It is astonishing: Despite the turmoil of the 19th and 20th centuries, i.e. despite the damage caused by the European military intervention, the Japanese invasion of World War II and the great cultural revolution, and the ever-advancing radical urban transformation of the City, Beijing always remained a tourist attraction. Constantly enriched by visitors who come from all over the world or study here for world celebrities such as the Great Wall of China that stretches over the northern part of Beijing or the Summer Palace, the city of 7.5 million has remained a lively kaleidoscope full of attraction.
Information that applies to China, e.g. currency, entry requirements, health issues, etc., can be found under China.
|Name in Chinese||Běijīng Shì|
|Name in German||Beijing|
|Other names||Beiping (Pei-p’ing), Yanjing, Cambuluc, Khanbaliq|
|Country||People’s Republic of China|
|Location||Beijing is located about 100 kilometers from the Gulf of Bo Hai,
on the northwestern foothills of the North China Plain.
|Landmark of the city||Gugong (Imperial Palace) or Zijincheng (“Forbidden City”)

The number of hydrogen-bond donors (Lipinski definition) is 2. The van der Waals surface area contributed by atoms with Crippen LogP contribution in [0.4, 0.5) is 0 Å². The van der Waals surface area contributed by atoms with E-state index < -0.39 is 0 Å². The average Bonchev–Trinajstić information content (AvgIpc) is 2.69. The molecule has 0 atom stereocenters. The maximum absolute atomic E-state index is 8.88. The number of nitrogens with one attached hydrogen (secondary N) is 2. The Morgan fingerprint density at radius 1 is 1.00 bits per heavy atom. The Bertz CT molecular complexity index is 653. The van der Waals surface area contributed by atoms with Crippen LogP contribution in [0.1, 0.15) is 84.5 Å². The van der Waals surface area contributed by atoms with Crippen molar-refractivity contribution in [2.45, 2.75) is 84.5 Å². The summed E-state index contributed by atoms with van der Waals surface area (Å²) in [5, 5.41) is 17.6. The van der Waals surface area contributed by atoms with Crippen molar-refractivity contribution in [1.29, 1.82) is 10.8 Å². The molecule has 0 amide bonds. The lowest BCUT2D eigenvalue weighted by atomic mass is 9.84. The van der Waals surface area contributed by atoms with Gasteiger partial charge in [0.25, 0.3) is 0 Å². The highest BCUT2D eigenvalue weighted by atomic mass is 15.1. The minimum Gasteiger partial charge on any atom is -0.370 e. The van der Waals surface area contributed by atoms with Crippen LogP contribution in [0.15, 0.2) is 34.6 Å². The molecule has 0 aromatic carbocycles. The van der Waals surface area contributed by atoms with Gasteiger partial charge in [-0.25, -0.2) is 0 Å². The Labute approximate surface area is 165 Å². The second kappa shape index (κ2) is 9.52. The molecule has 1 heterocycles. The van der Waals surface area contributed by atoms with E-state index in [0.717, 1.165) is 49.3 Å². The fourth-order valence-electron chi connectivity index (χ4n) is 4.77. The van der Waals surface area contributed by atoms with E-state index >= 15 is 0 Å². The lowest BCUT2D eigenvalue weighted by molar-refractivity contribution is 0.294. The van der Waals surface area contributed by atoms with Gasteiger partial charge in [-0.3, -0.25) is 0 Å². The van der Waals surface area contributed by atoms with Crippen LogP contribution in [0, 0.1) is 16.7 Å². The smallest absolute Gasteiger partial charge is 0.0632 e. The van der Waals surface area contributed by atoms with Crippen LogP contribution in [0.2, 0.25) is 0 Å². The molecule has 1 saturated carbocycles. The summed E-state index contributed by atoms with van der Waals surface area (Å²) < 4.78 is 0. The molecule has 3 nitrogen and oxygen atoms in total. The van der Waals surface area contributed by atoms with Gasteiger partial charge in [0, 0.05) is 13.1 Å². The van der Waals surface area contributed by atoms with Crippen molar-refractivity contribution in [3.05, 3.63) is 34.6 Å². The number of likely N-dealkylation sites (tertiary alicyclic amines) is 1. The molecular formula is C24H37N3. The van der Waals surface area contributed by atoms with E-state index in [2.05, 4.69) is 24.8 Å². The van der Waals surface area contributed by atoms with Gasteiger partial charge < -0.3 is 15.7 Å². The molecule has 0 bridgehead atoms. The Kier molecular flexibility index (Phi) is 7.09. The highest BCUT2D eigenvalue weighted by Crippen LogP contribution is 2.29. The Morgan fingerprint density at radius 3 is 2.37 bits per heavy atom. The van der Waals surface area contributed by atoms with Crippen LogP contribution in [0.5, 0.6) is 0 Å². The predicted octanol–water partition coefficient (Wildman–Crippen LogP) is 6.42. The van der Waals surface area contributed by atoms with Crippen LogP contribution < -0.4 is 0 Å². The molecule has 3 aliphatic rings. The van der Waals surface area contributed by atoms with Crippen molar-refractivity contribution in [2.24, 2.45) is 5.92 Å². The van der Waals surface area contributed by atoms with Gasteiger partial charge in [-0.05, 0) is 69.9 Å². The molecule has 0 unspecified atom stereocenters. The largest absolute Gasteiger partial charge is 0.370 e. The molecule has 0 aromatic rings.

National Stadium (known as the bird’s nest)
|Function of the city||Capital of the People’s Republic of China|
|Surface||16,800 (entire administrative area) km²|
|Population||7.5 million (in the city)
11.5 million (in the agglomeration)
15 million (in the entire administrative area)
|Ethnicities||Han, Manchu, Hui and Mongols|
|Languages||Pu Tong Hua (Mandarin) with strong regional dialect (Beijing dialect)
English should only be expected in hotels and tourist offices.
|Religions||Buddhism, Taoism and Confucianism|
|National currency||Renminbi (yuan) = 100 fen|
|Rivers||Rivers flowing through are the Yongding River and the Chaobai River.|
|Elevations or mountains||Beijing or the Metropolitan Province is surrounded by the Mongolian Plateau
and various mountains such as the Jundu Mountains and the Xishan Mountains.
The highest mountain in the city is Mount Dongling with a height of 2,303 m.
|Tourist office||There is no truly independent tourist office in Beijing.
Above all, the travel companies want to sell their services.
However, we recommend:China International Travel Service (CITS)
103 Fuxingmennei Dajie
Tel: 0086 – (0) 10 – 6601 1122
Tel: (Tourist Hotline): 0086 – (0) 10 – 6513 0828 and 0086 – (0) 10 – 6831 4971